New England Primate Research Center
Harvard Medical School
I was a volunteer EMT for medical course bus 12. My job was to pick up drop-out, infirm runners at the seven medical stations in Brookline and Boston and transport them to a finish-line escort bus. My team consisted of a HAM radio operator and a driver for our 12 passenger van, and I had ultimate authority over the bus staff. Before the bombs were discharged, we triaged and transported three patients, two of whom were runners who qualified for the event and the third was a US Army soldier who was raising money for a military charity by ‘rucking’ (walking in full combat gear and uniform) the 26.2 mile course.
Bus 12 had just finished it’s second loop from BC to Boston when the bombs were discharged.
The BAA command center didn’t send immediate notification of the blast, but our van radio luckily picked up the orders for all EMS personnel to abandon their posts and divert into boylston street for triage and staging. BAA command gave no word of the disaster for over forty-five minutes, and the runners continued down the course. Police were racing down the course route in their personal vehicles, driving as if they had their police sirens blaring, weaving in and out of the runners (who were still ignorant of the bomb attacks). It was unimaginable.
I was briefed on the medical logistics of the events, and I was aware that there was no released logistics documents for an emergent event of this magnitude. That said, I was not surprised that upwards of 45-minutes passed before BAA command center finally sent word of the disaster to all official personnel and introduced a make-shift emergency protocol for setting up emergency shelters to transport runners to. It was mismanaged utter chaos. Every medical station had a different idea of what the new protocol was and where shelters were located. Police were refusing entrance of runners to said shelters out of fear that they had more bombs, so forced relocations were made.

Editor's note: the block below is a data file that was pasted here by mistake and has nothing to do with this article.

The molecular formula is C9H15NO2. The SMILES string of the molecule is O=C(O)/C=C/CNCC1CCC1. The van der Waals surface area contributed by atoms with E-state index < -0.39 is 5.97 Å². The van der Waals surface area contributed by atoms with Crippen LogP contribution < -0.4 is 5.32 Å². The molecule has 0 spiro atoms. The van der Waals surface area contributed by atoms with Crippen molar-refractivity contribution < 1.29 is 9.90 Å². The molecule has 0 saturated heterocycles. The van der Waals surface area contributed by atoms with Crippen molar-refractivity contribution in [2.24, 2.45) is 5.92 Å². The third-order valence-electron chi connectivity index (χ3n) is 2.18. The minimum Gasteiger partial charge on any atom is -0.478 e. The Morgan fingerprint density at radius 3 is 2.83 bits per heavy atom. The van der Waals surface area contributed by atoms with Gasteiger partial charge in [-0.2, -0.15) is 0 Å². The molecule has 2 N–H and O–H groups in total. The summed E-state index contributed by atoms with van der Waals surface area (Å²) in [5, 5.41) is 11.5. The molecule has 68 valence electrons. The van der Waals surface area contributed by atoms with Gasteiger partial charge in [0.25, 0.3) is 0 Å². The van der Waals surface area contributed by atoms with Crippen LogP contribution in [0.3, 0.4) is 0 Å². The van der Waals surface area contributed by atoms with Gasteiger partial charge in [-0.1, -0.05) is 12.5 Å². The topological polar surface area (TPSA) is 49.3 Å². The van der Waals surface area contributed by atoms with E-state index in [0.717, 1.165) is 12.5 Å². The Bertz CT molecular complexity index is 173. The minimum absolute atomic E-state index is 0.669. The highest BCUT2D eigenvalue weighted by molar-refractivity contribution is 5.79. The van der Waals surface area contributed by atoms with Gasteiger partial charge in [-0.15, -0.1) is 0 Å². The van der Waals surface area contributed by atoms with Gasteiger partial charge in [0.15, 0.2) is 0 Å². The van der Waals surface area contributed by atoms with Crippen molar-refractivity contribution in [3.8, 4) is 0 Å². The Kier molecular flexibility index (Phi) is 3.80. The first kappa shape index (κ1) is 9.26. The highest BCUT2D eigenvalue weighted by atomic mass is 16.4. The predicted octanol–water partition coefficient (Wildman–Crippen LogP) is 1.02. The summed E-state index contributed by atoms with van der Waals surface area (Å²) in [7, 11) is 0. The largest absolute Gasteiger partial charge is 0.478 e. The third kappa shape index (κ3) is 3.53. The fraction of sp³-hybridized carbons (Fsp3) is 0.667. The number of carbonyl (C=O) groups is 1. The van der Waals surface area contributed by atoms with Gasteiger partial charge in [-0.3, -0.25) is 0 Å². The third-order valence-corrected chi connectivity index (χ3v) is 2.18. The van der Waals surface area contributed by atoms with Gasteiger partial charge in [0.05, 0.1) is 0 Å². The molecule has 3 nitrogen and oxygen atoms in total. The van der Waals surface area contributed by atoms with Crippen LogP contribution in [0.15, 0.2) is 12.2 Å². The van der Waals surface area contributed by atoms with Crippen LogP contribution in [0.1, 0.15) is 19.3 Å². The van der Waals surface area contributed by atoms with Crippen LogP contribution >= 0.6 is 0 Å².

At this time, my team was diverted to drive the course in reverse, picking up runners to transport them to an emergency shelter at Boston College Law School. Bus 12 immediately filled up with scared runners. We headed for BC Law. My greatest fear was that one of my runners was going to crash en route to the shelter due to the lack of carbs post-run and that I wouldn’t be able to get an equipped ALS ambulance to rendezvous with due to the Boylston Street staging. I was suddenly responsible for the medical well-being of twelve runners in a chaotic situation - my level of comfort was thrown out the window in order to get these runners to safety. Every medical station hailed us down, only to order us to drop-off our runners at their tent, I had to enforce our BAA command and refuse to let the runners off the bus as we continued to the emergency shelter. The miscommunication between the medical buses and medical stations at this point was horrendous. At one point, I had to refuse an order from a medical station supervisor in order for our bus to continue onto the emergency shelter — putting my medical license in jeopardy.
My HAM radio operator was new to the field, working his first event, and froze up; he failed to report updates to my team regarding location changes of the shelter, so I had a bus full of runners going to BC Law when the shelter was relocated to the Newton War Memorial. Furthermore, riders on my bus became very concerned as we passed Mile 14, because there was FBI and the smell of discharged gun powder with police tape blocking off a small portion of the course. This is when my bus driver lost it emotionally and decided to ignore my orders to ‘get out of harms way’. To keep the bus en route, I was forced to threaten my driver to abandon his post by getting off the bus if he further refused direct orders; the driver proceeded to ignore my authority and asked the runners for their opinion on where they wanted to go; they all said to listen to me in order to get them to the shelter. Eventually, we made it to the Newton War Memorial shelter. Where there was no food and limited quantities of water and gatorade. At least three school buses and two twelve person vans full of runners were dropped off at this unequipped shelter.
This was my first time working at the Boston Marathon. It was utter chaos and an event to be remembered. I have seven years in the EMS field, and I’ve never experienced such chaos revolving around a mass casualty event. It was a great response by non-BAA personnel (Boston EMS / Police / Fire) given the lack of logistical preparedness, a forty-five minute delay from BAA command center to course staff is simply unacceptable given the event magnitude.
Jeanna E. Clark is a Primate Technician at Harvard Medical School’s New England Primate Research Center and a 2008 graduate of Boyertown Area Senior High. She was a volunteer EMT for medical course at the Boston Marathon on Monday, April 15.